Ten years ago, SAFE Washington was founded to provide our Jewish community with real-time threat and incident reports, emergency preparedness, first aid training, and increased opportunities for obtaining federal security hardening grants. Now a program of the Jewish Federation of Greater Seattle, SAFE serves over 100 Jewish organizations in Washington.
The key to SAFE’s success has been its focus on developing strong, collaborative working relationships linking law enforcement and Washington’s Jewish agencies. The productive relationships between Jewish agencies and law enforcement are founded on what Seattle Police Lt. Doug Larm calls the “three C’s: communicate, collaborate, and cultivate.”
Through the three C’s, “I better understand you and you better understand me,” Larm says. The three C’s enable law enforcement to develop plans for enhanced security that best fit each organization’s needs. They help Jewish agencies build habits of situational awareness, learn about reporting suspicious behavior, and create and practice protocols for responding to emergencies. Today, thanks to close work with Jewish organizations, “I have a better, deeper understanding of the Jewish community and what to look for, for developing products and services to meet safety and recommend goals,” Larm explains.
At the time of the 2006 shooting at the Federation, Seattle police had an imperfect understanding of hate crimes, Larm says. Since SAFE’s founding in 2008, police have learned a great deal about Jewish organizational security needs from SAFE founders — Larry Broder, Temple De Hirsch Sinai’s former executive director; Jeff Slotnick, president of the security and risk management firm Setracon Inc.; Kim Greenhall and Amy Wasser Simpson, the Federation’s former community services director and vice president for planning and community services, respectively; Hilary Bernstein, the Anti-Defamation League’s former community director; and Andrew Chadick, the Federation’s Director of IT, Building Operations, and Community Security. Chadick orchestrates day-to-day SAFE communications, preparedness, and training activities.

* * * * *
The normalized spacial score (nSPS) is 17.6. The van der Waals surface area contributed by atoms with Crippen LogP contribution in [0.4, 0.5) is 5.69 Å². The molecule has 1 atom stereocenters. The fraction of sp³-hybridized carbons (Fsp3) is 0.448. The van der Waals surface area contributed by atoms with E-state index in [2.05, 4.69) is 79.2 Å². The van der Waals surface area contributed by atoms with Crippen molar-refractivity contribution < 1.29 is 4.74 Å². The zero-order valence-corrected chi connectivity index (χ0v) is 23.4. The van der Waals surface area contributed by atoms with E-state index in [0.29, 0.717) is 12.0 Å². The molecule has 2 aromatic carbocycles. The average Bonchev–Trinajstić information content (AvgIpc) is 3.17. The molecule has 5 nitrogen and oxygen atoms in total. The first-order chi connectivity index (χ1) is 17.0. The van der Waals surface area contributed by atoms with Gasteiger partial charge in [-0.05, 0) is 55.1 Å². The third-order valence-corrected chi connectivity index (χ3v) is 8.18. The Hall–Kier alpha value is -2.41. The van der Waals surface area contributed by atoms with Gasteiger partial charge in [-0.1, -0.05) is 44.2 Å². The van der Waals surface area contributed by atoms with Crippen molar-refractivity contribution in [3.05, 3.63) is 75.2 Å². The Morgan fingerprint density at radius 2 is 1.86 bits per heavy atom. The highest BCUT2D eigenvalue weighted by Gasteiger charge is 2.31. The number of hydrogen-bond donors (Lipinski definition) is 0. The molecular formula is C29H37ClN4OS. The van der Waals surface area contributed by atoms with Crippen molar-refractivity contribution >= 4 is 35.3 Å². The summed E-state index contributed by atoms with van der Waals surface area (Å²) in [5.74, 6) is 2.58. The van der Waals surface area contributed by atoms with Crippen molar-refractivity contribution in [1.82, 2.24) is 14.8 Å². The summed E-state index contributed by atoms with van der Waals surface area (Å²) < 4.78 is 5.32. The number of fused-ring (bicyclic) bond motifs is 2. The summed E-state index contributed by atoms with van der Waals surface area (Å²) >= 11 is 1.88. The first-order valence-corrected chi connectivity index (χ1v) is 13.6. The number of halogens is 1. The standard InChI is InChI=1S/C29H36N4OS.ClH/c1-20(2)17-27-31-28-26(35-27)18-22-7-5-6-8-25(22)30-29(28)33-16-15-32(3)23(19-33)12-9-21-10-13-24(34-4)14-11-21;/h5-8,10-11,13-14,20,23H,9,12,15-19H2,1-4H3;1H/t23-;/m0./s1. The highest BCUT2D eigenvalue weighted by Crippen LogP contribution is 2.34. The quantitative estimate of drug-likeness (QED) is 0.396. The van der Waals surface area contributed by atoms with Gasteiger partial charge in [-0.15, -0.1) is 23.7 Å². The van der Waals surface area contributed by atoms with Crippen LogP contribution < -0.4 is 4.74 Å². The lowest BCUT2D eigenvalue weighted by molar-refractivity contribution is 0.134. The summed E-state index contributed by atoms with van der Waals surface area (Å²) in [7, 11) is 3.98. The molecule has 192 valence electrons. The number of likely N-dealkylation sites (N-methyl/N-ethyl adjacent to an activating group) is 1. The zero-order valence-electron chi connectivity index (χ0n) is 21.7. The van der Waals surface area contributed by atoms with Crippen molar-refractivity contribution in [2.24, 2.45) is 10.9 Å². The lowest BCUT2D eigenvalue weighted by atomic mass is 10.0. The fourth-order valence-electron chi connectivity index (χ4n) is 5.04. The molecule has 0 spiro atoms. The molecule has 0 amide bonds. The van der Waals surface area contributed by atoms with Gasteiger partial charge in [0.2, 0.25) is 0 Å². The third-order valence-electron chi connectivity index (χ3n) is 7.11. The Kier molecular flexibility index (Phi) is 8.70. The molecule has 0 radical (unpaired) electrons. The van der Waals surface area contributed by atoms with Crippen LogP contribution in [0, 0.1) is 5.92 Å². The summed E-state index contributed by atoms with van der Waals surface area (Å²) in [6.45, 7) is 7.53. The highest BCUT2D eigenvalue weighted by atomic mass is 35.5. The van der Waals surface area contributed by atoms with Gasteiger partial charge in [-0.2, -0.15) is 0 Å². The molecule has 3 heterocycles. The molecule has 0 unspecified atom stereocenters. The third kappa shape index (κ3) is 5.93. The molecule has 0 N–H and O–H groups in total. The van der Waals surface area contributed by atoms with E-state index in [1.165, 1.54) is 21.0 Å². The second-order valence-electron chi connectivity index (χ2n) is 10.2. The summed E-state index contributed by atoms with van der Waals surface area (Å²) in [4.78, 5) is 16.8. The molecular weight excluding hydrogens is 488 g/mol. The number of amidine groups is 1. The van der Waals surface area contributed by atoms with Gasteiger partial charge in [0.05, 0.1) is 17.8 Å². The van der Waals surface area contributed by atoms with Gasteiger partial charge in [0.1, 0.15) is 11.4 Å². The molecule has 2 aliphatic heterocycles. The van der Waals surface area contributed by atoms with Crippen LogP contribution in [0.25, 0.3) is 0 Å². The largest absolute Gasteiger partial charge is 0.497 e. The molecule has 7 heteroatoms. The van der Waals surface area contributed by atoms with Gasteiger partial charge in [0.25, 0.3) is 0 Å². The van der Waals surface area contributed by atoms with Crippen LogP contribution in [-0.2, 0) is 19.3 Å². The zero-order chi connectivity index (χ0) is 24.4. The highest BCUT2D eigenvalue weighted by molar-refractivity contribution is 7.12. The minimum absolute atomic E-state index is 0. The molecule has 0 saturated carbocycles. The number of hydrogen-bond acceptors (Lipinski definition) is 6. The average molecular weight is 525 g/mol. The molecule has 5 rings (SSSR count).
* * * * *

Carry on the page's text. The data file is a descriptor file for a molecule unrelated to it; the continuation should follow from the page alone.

Over the last 10 years, SAFE has deepened its expertise, refined its focus, and made its impact more effective through the Federation and community support of the Federation. The communications network was put to the test on Saturday, October 27, 2018, when, during Shabbat services in Pittsburgh, 11 Jews were murdered and six others were injured at Tree of Life Congregation. By 7:58 a.m. PST, SAFE Washington had already jumped into action gathering information and making calls. The first call was to our law enforcement partners in Seattle, Bellevue, Mercer Island, and Tacoma to provide them with the names and addresses of all community organizations. Within two hours, visible patrols and cars were placed at synagogues throughout the area.
SAFE Washington, a Mark Bloome Initiative, has built a model that Jewish communities across the country look to replicate. In the wake of the anti-Semitic terror attack in Pittsburgh, the value of SAFE cannot be underestimated. SAFE paves a path forward for Jewish organizations in this challenging time — helping them provide needed security while remaining warm, welcoming, and inclusive places where each of us can find peace and refuge.
Washington state Jewish organizations have full access to SAFE security resources, including venue and event security preparation, school and camp protection, family protection, natural disaster preparedness, social media security, and active shooter materials.
SAFE trainings were provided to Jewish organizations in 2018 covering High Holidays preparedness, first aid, cybersecurity, surveillance detection, bombing prevention awareness, vehicle-borne improvised explosive device detection, protective security measures, community security, and stop-the-bleed.
Local Jewish organizations received Homeland Security Non-Profit Security Grants, the most ever in one year.